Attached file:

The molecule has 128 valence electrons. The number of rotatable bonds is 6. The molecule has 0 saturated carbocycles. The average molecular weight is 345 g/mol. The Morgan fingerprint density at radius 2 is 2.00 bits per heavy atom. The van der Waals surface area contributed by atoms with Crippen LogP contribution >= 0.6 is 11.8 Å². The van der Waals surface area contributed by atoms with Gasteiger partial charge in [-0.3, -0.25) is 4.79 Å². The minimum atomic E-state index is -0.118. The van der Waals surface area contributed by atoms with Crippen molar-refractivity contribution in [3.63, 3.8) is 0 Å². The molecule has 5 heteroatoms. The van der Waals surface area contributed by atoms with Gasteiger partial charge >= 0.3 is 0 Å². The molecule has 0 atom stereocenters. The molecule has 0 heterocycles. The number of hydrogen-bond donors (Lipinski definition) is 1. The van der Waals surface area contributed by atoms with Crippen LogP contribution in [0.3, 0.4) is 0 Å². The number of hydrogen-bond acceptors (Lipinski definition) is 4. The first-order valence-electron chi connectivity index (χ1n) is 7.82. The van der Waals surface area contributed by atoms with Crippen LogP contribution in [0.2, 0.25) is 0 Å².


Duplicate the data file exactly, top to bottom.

The molecule has 128 valence electrons. The number of rotatable bonds is 6. The molecule has 0 saturated carbocycles. The average molecular weight is 345 g/mol. The Morgan fingerprint density at radius 2 is 2.00 bits per heavy atom. The van der Waals surface area contributed by atoms with Crippen LogP contribution >= 0.6 is 11.8 Å². The van der Waals surface area contributed by atoms with Gasteiger partial charge in [-0.3, -0.25) is 4.79 Å². The minimum atomic E-state index is -0.118. The van der Waals surface area contributed by atoms with Crippen molar-refractivity contribution in [3.63, 3.8) is 0 Å². The molecule has 5 heteroatoms. The van der Waals surface area contributed by atoms with Gasteiger partial charge >= 0.3 is 0 Å². The molecule has 0 atom stereocenters. The molecule has 0 heterocycles. The number of hydrogen-bond donors (Lipinski definition) is 1. The van der Waals surface area contributed by atoms with Crippen LogP contribution in [0.3, 0.4) is 0 Å². The number of hydrogen-bond acceptors (Lipinski definition) is 4. The first-order valence-electron chi connectivity index (χ1n) is 7.82. The van der Waals surface area contributed by atoms with Crippen LogP contribution in [0.2, 0.25) is 0 Å².